GSA Connects 2021 in Portland, Oregon

Paper No. 44-4
Presentation Time: 2:15 PM


MITTAL, Tushar, Massachusetts Institute of Technology, Earth, Atmosph, Planet Sci Dept, 54-1010 MIT, Cambridge, OR 01890, SPRAIN, Courtney, Geological Sciences, University of Florida, 241 Williamson Hall, Gainesville, FL 32611, RENNE, Paul R., Berkeley Geochronology Center, 2455 Ridge Rd, Berkeley, CA 94709 and RICHARDS, Mark A., Department of Earth and Space Sciences, University of Washington, Johnson Hall Rm-070, Box 351310, 4000 15th Avenue NE, Seattle, WA 98195-1310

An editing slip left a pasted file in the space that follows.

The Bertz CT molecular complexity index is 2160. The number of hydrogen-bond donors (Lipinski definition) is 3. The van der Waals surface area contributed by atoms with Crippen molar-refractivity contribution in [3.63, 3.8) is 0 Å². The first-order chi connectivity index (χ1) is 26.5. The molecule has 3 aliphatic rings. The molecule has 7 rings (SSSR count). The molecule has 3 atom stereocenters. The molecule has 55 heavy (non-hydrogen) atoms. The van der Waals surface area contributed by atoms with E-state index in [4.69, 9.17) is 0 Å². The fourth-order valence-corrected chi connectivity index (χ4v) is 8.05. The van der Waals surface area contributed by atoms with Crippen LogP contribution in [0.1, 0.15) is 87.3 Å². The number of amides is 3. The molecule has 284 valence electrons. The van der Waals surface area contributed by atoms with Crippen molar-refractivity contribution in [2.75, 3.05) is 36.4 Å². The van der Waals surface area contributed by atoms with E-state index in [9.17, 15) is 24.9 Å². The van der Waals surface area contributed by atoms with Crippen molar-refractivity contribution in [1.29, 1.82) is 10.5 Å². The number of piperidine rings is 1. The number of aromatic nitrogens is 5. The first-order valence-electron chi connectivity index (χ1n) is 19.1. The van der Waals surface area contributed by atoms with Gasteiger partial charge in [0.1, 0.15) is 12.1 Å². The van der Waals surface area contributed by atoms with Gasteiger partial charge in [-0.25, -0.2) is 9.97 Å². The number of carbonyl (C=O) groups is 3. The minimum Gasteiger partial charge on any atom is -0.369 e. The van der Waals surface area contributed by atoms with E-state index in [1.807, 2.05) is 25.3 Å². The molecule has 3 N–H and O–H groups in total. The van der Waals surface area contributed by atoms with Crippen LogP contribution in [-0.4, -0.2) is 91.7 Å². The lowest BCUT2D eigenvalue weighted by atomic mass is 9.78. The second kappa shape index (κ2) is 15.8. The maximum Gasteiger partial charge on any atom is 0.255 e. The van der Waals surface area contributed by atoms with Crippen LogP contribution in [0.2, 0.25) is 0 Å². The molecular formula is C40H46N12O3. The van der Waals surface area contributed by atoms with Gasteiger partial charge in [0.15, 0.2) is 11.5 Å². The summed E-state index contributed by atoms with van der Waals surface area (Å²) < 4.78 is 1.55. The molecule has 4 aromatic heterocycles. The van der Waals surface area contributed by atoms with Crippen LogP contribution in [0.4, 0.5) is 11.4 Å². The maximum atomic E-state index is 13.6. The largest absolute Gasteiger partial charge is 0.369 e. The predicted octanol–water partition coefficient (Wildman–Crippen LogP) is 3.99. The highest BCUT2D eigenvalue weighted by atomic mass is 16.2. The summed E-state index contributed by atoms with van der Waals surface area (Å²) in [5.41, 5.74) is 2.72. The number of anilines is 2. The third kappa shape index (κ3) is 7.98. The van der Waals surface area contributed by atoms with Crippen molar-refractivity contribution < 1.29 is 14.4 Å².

The last major mass extinctions in Earth history (e.g., end-Guadalupian, end-Permian, end-Triassic, and end-Cretaceous) are all correlated closely in time with the main-phase eruptions of major flood basalt provinces (Emeishan, Siberian, CAMP, and Deccan Traps, respectively). The causal relationship between flood volcanism and mass extinction is not clear, but likely involves the climate effects of outgassed volatile species such as CO2, SO2, Cl, F, etc., from some combination of magma and country rocks. In a surprising “coincidence”, the end-Cretaceous (K-Pg boundary) micro-faunal extinction also corresponds precisely in time to what may have been the largest meteor impact of the past billion years of Earth history, the Chicxulub crater at 66.05 Ma. The Deccan Traps eruptions were underway well before K-Pg/Chicxulub time, and are most likely the result of the mantle plume “head” that initiated the presently-active Reunion hotspot track – thus the Deccan Traps were clearly not generated, fundamentally, by the impact. However, recent high-precision 40Ar/39Ar geochronology indicates that conspicuous changes in basalt geochemistry, lava flow morphology, emplacement mode, and a possible 50% increase in eruption rate at the Lonavala/Wai subgroup transition in the Deccan Traps lava group corresponded, within radioisotopic age precision, to the K-Pg boundary and the Chicxulub impact. This has led to the testable hypothesis that the Mw~11 seismic disturbance of the Chicxulub impact may have affected the Deccan eruptions. Here we review a broad landscape of evidence regarding Deccan volcanism and its relation to the K-Pg boundary including the recent high-precision40Ar/39Ar and U/Pb geochronology results, volcanological and paleo-proxy based estimates of eruption characteristics, and evolving ideas regarding the Deccan crustal magmatic system. Based on these, we discuss our views of the most important questions than can and should be answered by further research to better understand both the onshore and largely unknown offshore components of Deccan-related volcanism, and what their climate and environmental impacts at K-Pg time may have been.